Biography: Silks and satins little Sarah took for granted, growing up on a plantation near Murfreesboro, Tennessee. Elder daughter of Captain Joel and Elizabeth Childress, she gained something rarer from her father's wealth. He sent her and her sister away to school, first to Nashville, then to the Moravians' "female academy" at Salem, North Carolina, one of the very few institutions of higher learning available to women in the early 19th century. So she acquired an education that made her especially fitted to assist a man with a political career.
James K. Polk was laying the foundation for that career when he met her. He had begun his first year's service in the Tennessee legislature when they were married on New Year's Day, 1824; he was 28, she 20. The story goes that Andrew Jackson had encouraged their romance; he certainly made Polk a political protege, and as such Polk represented a district in Congress for 14 sessions.
In an age when motherhood gave a woman her only acknowledged career, Sarah Polk had to resign herself to childlessness. Moreover, no lady would admit to a political role of her own, but Mrs. Polk found scope for her astute mind as well as her social skills. She accompanied her husband to Washington whenever she could, and they soon won a place in its most select social circles. Constantly--but privately--Sarah was helping him with his speeches, copying his correspondence, giving him advice. Much as she enjoyed politics, she would warn him against overwork. He would hand her a newspaper--"Sarah, here is something I wish you to read..."--and she would set to work as well.
A devout Presbyterian, she refused to attend horse races or the theater; but she always maintained social contacts of value to James. When he returned to Washington as President in 1845, she stepped to her high position with ease and evident pleasure. She appeared at the inaugural ball, but did not dance.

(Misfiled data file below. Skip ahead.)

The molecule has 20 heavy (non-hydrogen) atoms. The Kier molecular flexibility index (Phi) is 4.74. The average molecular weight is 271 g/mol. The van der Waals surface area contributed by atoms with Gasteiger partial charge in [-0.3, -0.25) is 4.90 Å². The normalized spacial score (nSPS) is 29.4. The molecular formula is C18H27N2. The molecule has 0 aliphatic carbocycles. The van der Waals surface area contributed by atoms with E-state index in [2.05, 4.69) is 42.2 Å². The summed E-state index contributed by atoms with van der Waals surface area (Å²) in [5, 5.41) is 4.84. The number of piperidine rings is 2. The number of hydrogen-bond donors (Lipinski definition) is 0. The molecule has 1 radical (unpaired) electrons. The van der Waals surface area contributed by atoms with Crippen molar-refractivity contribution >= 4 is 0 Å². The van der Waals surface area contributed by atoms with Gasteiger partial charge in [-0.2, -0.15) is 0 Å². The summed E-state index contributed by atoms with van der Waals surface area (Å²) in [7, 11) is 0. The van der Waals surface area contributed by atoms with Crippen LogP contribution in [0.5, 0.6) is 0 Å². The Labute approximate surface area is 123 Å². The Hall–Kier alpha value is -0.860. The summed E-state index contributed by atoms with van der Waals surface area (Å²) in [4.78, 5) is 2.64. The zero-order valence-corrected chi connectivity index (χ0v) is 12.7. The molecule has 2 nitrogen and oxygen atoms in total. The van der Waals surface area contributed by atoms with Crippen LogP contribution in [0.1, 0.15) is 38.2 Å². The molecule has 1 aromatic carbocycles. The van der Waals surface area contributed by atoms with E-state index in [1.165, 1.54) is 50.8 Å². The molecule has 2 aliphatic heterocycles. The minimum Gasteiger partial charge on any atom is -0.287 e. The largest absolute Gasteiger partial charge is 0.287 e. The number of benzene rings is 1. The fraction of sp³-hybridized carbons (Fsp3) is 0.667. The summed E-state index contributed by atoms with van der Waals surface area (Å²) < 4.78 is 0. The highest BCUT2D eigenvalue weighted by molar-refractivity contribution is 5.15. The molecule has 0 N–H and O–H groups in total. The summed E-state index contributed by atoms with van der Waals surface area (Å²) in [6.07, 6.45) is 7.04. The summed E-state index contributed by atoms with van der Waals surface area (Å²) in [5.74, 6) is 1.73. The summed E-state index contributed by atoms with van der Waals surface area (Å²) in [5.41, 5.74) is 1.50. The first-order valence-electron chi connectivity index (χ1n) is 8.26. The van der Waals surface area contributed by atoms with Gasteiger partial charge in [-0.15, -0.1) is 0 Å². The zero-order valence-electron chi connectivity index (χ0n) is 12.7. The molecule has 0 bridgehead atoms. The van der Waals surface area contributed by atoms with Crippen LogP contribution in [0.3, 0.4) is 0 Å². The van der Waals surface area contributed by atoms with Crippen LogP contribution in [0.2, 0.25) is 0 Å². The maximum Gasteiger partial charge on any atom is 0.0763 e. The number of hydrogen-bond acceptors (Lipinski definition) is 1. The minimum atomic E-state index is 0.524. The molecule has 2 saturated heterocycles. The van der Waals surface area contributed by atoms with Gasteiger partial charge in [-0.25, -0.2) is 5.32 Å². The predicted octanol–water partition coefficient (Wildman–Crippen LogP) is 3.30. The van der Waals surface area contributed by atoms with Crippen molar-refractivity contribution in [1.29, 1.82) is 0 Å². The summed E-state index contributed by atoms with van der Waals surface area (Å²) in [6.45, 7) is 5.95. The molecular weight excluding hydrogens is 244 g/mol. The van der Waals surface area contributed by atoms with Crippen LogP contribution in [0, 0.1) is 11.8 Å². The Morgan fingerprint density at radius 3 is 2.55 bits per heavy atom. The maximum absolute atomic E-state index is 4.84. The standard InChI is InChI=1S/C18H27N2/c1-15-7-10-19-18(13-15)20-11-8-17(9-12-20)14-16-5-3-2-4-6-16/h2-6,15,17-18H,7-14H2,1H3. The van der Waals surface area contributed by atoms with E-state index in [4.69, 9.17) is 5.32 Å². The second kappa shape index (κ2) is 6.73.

Contrasted with Julia Tyler's waltzes, her entertainments have become famous for sedateness and sobriety. Some later accounts say that the Polks never served wine, but in December 1845 a Congressman's wife recorded in her diary details of a four-hour dinner for forty at the White House--glasses for six different wines, from pink champagne to ruby port and sauterne, "formed a rainbow around each plate." Skilled in tactful conversation, Mrs. Polk enjoyed wide popularity as well as deep respect.
Only three months after retirement to their fine new home "Polk Place" in Nashville, he died, worn out by years of public service. Clad always in black, Sarah Polk lived on in that home for 42 years, guarding the memory of her husband and accepting honors paid to her as honors due to him. The house became a place of pilgrimage.
During the Civil War, Mrs. Polk held herself above sectional strife and received with dignity leaders of both Confederate and Union armies; all respected Polk Place as neutral ground. She presided over her house until her death in her 88th year. Buried beside her husband, she was mourned by a nation that had come to regard her as a precious link to the past.